Also note that Emacs and vim often comply with the oft-cited first bullet point (there's more than one!) of "the Unix philosophy" by reusing powerful yet single-purpose external tools under the hood. Case in point: git(this thread!), ag/ack, and so forth.
So please forget the idea that bullet-point-one of the Unix philosophy is a sacred tablet from some ridiculous Unixy religion. It's just an old, occasionally useful, architectural rule of thumb that applies in relatively narrow circumstances relative to the breadth of modern computing experiences and implementations.
Emacs is a Lisp environment / runtime and is composed of many small functions. So in a way it is similar to the Unix philosphy, except it runs on Lisp.
Each package does one thing, presumably well, is interchangable, customizable, and interops with everything else.
> Emacs is a Lisp refugee in Unixland. It doesn't follow the Unix philosophy, it follows the Lisp philosophy. But it integrates...
Staging those changes and commiting them right away if there are more working on the code base or simply staging them as a separate commits when the current task done makes it so much easier to keep a clean history - without having to do intermediary commits or stashing.
The feature is called git add --patch in command line git but magit makes it so much more accessible.
Doing so is also easy using command-line git (add -p, commit -p and hunkwise reverts with checkout -p), the great thing about magit is it lets me do so:
1. with a bird's eye view, git's <x> -p shows hunks independent from one another and asks me what I want to do, sometimes I have no idea because I don't really remember what the context of that change is (or if there is one)
2. nonlinearly, similarly to above git's <x> -p goes through each hunk one by one, in magit I can go back and forth in the diff buffer if I need more info, there are shortcuts to process it linearly but it's a help (because that's a common case) not a limitation of the tool
Really is nothing quite like the trio of the tools.
and actually, I recently fell in love with dired, I literally use it all the time. I like it better than finder or the command line !!
The rebase and interactive stage/unstage are especially stellar.
It does get a tad slow on huge repositories, but that's the case of most git clients.
Despite using pycharm for $dayjob, most of my interactions with git are through magit. Basically the only ones which are not are annotations-browsing (IDE integration is too convenient there) and branch-switching ($dayjob repo being huge, switching major branches can take some time and magit completely locks up emacs + has no feedback, so CLI is more convenient)
Even if better Operating Systems exists, there are no better Deskop Environments ;-)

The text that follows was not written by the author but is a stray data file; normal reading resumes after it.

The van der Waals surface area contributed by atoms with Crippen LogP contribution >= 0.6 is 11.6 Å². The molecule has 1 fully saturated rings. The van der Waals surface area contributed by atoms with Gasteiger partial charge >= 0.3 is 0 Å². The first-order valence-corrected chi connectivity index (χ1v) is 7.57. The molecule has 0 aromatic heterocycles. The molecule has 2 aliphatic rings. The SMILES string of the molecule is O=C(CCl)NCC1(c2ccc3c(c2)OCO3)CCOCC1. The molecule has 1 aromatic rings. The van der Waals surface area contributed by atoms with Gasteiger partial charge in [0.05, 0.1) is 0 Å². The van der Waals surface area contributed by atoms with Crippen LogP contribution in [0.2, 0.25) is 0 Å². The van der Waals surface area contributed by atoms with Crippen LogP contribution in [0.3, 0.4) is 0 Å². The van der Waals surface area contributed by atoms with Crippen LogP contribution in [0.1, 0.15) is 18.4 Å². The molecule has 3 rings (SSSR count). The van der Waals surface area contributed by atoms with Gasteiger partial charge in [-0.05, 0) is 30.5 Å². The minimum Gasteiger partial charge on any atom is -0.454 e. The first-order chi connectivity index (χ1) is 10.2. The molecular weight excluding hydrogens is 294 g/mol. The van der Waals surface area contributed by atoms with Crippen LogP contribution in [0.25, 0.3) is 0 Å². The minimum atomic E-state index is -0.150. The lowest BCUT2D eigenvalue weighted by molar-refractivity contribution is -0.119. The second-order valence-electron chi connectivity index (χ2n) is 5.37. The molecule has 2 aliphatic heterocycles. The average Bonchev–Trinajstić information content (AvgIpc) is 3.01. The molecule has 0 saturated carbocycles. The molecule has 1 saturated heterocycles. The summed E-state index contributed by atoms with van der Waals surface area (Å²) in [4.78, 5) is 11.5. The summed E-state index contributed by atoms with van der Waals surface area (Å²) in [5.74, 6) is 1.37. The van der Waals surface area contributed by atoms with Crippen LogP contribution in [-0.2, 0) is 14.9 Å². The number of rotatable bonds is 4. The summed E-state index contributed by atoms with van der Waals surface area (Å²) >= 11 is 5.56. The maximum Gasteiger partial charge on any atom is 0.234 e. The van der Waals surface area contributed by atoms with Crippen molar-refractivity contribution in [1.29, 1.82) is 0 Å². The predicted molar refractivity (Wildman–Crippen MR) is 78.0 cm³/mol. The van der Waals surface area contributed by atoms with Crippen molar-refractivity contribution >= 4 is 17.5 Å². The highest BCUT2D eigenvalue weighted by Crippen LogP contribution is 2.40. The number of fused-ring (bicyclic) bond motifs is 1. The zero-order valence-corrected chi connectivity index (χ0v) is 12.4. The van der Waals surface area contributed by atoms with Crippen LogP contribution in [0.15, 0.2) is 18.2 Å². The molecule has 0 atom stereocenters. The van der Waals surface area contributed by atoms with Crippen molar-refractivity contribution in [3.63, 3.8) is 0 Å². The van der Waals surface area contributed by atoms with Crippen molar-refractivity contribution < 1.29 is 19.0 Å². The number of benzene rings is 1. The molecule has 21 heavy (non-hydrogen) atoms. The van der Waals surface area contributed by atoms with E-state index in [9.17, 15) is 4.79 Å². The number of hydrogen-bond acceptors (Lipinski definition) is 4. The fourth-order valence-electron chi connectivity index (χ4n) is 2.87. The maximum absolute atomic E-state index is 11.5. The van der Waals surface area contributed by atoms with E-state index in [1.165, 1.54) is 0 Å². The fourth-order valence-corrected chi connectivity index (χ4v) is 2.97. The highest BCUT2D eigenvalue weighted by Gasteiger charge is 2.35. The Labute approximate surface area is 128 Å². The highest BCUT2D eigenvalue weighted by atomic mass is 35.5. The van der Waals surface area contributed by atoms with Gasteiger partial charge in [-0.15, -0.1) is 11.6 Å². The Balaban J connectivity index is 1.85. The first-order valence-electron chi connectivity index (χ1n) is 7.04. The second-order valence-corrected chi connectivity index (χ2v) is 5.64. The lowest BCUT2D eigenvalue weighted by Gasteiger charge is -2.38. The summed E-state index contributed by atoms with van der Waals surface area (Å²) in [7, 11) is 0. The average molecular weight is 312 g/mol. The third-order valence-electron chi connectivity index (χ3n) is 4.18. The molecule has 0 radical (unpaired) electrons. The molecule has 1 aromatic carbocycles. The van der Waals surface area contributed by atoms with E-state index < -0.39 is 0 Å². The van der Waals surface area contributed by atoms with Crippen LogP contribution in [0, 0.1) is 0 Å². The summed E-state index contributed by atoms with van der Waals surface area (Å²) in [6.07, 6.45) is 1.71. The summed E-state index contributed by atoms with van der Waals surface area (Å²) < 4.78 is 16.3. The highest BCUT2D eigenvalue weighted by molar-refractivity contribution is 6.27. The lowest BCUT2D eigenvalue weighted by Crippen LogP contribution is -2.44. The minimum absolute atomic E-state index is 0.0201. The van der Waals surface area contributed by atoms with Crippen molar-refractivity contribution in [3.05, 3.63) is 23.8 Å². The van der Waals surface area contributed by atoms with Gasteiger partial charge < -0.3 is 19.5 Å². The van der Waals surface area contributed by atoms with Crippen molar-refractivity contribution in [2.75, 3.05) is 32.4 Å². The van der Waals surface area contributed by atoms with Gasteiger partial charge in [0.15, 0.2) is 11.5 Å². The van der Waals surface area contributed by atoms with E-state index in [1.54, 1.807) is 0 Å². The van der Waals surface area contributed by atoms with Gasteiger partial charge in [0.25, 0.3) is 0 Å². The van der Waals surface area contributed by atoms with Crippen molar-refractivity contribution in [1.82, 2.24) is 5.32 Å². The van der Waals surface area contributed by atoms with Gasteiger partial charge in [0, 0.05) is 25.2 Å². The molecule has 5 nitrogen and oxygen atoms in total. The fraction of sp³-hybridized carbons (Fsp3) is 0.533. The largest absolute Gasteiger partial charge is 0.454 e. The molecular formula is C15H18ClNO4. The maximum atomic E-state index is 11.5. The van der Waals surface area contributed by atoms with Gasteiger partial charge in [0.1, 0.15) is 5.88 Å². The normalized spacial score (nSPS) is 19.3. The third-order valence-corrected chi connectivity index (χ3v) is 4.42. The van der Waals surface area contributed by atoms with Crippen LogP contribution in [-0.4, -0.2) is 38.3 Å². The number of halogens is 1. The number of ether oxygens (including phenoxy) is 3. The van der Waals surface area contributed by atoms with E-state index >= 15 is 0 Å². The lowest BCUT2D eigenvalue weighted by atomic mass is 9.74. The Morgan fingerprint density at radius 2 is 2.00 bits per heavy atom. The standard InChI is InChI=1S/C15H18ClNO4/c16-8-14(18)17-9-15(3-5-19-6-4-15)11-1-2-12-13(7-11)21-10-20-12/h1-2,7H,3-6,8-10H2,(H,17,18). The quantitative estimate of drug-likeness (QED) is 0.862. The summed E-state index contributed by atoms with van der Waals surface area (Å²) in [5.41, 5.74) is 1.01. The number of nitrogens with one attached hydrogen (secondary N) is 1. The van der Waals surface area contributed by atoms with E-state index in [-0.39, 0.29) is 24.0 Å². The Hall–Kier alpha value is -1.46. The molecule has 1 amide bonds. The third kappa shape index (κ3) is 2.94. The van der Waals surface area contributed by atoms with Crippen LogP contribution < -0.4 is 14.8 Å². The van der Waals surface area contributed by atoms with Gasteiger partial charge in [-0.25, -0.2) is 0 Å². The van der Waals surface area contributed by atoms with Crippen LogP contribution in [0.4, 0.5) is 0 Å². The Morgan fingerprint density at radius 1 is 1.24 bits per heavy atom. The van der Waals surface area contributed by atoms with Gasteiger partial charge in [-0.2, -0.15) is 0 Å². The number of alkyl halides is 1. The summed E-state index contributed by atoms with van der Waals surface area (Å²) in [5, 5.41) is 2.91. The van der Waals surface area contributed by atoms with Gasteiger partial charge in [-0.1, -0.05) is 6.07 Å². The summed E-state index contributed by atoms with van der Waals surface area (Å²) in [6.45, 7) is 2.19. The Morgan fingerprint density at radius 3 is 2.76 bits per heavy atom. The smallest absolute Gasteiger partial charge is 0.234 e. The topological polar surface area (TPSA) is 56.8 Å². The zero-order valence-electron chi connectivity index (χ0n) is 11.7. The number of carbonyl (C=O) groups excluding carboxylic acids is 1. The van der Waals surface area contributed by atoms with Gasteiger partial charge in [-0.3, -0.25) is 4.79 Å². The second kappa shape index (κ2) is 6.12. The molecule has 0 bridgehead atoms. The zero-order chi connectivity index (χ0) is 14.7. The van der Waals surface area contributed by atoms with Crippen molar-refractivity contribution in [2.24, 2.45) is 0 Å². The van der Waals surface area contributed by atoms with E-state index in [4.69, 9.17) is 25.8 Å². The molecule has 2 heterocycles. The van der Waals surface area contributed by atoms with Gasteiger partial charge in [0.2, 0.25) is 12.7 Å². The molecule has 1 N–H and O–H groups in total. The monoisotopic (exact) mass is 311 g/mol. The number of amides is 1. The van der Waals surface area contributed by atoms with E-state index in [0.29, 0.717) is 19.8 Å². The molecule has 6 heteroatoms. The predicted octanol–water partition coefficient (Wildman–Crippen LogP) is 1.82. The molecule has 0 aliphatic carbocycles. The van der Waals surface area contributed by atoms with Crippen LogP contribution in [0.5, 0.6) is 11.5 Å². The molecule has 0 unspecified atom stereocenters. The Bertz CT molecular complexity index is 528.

Magit is just so easy to use for discarding hunks / rebasing / etc. Quick, visually clear. I sometimes use emacs just to use magit when working with java on a fiddly git task even when I'm working in intellij to modify the actual code.
> Make Magit more accessible to non-Emacs users
> I think that Magit can be an excellent Git interface for users of other editors and IDEs. It would be a shame if its user-base continued to be limited to people who use Emacs for editing purposes.
> To appeal to non-Emacs users, Magit has to be made more accessible. Additionally I intend to provide simplified Emacs configurations and documentation that teaches just enough Emacs to be able to use Magit. See Magit for users of other editors for more information.
I used to use Emacs (Spacemacs) as my main IDE - I have since switched to PyCharm/CLion but I still use Spacemacs+Magit as a sort of a standalone git client because nothing else gets close.
Oh, plus, it works beautifully over SSH/X11 in case you need to do any git stuff on a remote box and want a "UI". (terminal version is always there too, of course)
One problem I have is Magit slowing down somehow. I found out that it's because Magit spawns git and the Windows anti-virus kicks in, trying to verify the files it touches. It doesn't seem to be a problem when running git on command line.
So, what are your goals? Switching to Git might give you access to more tooling, but if you're not presently feeling hindered by Mercurial, it's probably most wise to focus on making software, rather than chasing tools.
Similarly, if you're seeking feedback and patches from strangers online, then going to GitHub is your best bet, which implies forfeiting Mercurial (though maybe something like hg-git [https://hg-git.github.io/] could give you the best of both worlds?)
My worry, more than my goals, is that would it be a major problem not having mastered git should I look for professional jobs? I do know git to some extent, but don't know common medium-advanced tasks.
WRT your first paragraph, there is a story on the front page of MS having agreed to acquire GH: https://news.ycombinator.com/item?id=17221527
I haven't figured out how to vc-rename multiple files or a folder. Currently I rename folders with dired or the command line. But I have to make sure to add the renamed files from untracked manually. I wish that were automated !